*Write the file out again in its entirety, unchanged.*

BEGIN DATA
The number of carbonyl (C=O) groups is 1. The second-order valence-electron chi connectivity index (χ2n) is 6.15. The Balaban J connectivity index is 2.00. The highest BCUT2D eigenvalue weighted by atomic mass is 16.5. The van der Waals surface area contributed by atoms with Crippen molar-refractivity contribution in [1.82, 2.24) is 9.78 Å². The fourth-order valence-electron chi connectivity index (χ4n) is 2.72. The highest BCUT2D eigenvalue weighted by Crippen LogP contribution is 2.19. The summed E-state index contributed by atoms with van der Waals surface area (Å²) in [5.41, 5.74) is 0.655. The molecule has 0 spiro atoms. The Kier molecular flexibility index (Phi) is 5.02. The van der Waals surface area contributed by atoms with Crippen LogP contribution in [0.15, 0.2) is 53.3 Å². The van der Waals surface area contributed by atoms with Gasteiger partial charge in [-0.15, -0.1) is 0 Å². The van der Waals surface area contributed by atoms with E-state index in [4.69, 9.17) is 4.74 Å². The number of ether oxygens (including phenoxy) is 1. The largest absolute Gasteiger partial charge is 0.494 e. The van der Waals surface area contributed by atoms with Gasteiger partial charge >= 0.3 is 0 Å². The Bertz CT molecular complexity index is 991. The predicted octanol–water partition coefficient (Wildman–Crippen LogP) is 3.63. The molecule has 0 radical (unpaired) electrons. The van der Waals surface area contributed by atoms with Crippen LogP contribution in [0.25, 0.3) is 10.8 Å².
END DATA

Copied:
The number of carbonyl (C=O) groups is 1. The second-order valence-electron chi connectivity index (χ2n) is 6.15. The Balaban J connectivity index is 2.00. The highest BCUT2D eigenvalue weighted by atomic mass is 16.5. The van der Waals surface area contributed by atoms with Crippen molar-refractivity contribution in [1.82, 2.24) is 9.78 Å². The fourth-order valence-electron chi connectivity index (χ4n) is 2.72. The highest BCUT2D eigenvalue weighted by Crippen LogP contribution is 2.19. The summed E-state index contributed by atoms with van der Waals surface area (Å²) in [5.41, 5.74) is 0.655. The molecule has 0 spiro atoms. The Kier molecular flexibility index (Phi) is 5.02. The van der Waals surface area contributed by atoms with Crippen LogP contribution in [0.15, 0.2) is 53.3 Å². The van der Waals surface area contributed by atoms with Gasteiger partial charge in [-0.15, -0.1) is 0 Å². The van der Waals surface area contributed by atoms with E-state index in [4.69, 9.17) is 4.74 Å². The number of ether oxygens (including phenoxy) is 1. The largest absolute Gasteiger partial charge is 0.494 e. The van der Waals surface area contributed by atoms with Gasteiger partial charge >= 0.3 is 0 Å². The Bertz CT molecular complexity index is 991. The predicted octanol–water partition coefficient (Wildman–Crippen LogP) is 3.63. The molecule has 0 radical (unpaired) electrons. The van der Waals surface area contributed by atoms with Crippen LogP contribution in [0.25, 0.3) is 10.8 Å².